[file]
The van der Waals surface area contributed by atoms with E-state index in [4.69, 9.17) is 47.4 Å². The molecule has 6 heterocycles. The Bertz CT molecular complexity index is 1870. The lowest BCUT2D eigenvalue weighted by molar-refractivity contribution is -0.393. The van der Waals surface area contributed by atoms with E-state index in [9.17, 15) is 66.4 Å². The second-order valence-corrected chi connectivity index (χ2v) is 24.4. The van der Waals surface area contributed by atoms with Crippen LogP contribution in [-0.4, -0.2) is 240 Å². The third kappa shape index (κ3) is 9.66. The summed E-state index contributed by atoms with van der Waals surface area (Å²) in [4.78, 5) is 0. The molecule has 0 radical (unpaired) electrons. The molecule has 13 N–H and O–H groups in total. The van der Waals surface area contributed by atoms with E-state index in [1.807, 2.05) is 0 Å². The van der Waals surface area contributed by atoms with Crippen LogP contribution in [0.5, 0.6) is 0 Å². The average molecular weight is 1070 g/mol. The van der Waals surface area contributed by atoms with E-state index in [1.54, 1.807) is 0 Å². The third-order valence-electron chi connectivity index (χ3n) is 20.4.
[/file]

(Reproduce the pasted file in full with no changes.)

The van der Waals surface area contributed by atoms with E-state index in [4.69, 9.17) is 47.4 Å². The molecule has 6 heterocycles. The Bertz CT molecular complexity index is 1870. The lowest BCUT2D eigenvalue weighted by molar-refractivity contribution is -0.393. The van der Waals surface area contributed by atoms with E-state index in [9.17, 15) is 66.4 Å². The second-order valence-corrected chi connectivity index (χ2v) is 24.4. The van der Waals surface area contributed by atoms with Crippen LogP contribution in [-0.4, -0.2) is 240 Å². The third kappa shape index (κ3) is 9.66. The summed E-state index contributed by atoms with van der Waals surface area (Å²) in [4.78, 5) is 0. The molecule has 0 radical (unpaired) electrons. The molecule has 13 N–H and O–H groups in total. The van der Waals surface area contributed by atoms with E-state index in [1.807, 2.05) is 0 Å². The van der Waals surface area contributed by atoms with Crippen LogP contribution in [0.5, 0.6) is 0 Å². The average molecular weight is 1070 g/mol. The van der Waals surface area contributed by atoms with E-state index in [1.54, 1.807) is 0 Å². The third-order valence-electron chi connectivity index (χ3n) is 20.4.